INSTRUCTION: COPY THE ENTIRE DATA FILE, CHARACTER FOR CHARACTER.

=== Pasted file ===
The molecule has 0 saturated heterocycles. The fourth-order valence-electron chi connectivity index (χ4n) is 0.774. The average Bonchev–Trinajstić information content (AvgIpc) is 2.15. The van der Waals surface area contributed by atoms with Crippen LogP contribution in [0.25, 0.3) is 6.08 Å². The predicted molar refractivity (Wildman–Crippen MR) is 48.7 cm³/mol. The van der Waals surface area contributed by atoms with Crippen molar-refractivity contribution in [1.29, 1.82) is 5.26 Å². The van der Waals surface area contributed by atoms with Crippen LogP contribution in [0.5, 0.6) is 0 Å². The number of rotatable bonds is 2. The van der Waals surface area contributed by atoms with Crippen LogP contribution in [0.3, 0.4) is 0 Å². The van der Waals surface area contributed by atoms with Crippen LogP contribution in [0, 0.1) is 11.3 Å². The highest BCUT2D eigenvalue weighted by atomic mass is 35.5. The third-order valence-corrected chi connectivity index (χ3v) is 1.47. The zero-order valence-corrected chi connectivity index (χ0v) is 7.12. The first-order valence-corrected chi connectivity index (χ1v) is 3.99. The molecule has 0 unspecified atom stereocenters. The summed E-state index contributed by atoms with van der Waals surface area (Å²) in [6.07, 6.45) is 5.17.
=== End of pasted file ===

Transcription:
The molecule has 0 saturated heterocycles. The fourth-order valence-electron chi connectivity index (χ4n) is 0.774. The average Bonchev–Trinajstić information content (AvgIpc) is 2.15. The van der Waals surface area contributed by atoms with Crippen LogP contribution in [0.25, 0.3) is 6.08 Å². The predicted molar refractivity (Wildman–Crippen MR) is 48.7 cm³/mol. The van der Waals surface area contributed by atoms with Crippen molar-refractivity contribution in [1.29, 1.82) is 5.26 Å². The van der Waals surface area contributed by atoms with Crippen LogP contribution in [0.5, 0.6) is 0 Å². The number of rotatable bonds is 2. The van der Waals surface area contributed by atoms with Crippen LogP contribution in [0.3, 0.4) is 0 Å². The van der Waals surface area contributed by atoms with Crippen LogP contribution in [0, 0.1) is 11.3 Å². The highest BCUT2D eigenvalue weighted by atomic mass is 35.5. The third-order valence-corrected chi connectivity index (χ3v) is 1.47. The zero-order valence-corrected chi connectivity index (χ0v) is 7.12. The first-order valence-corrected chi connectivity index (χ1v) is 3.99. The molecule has 0 unspecified atom stereocenters. The summed E-state index contributed by atoms with van der Waals surface area (Å²) in [6.07, 6.45) is 5.17.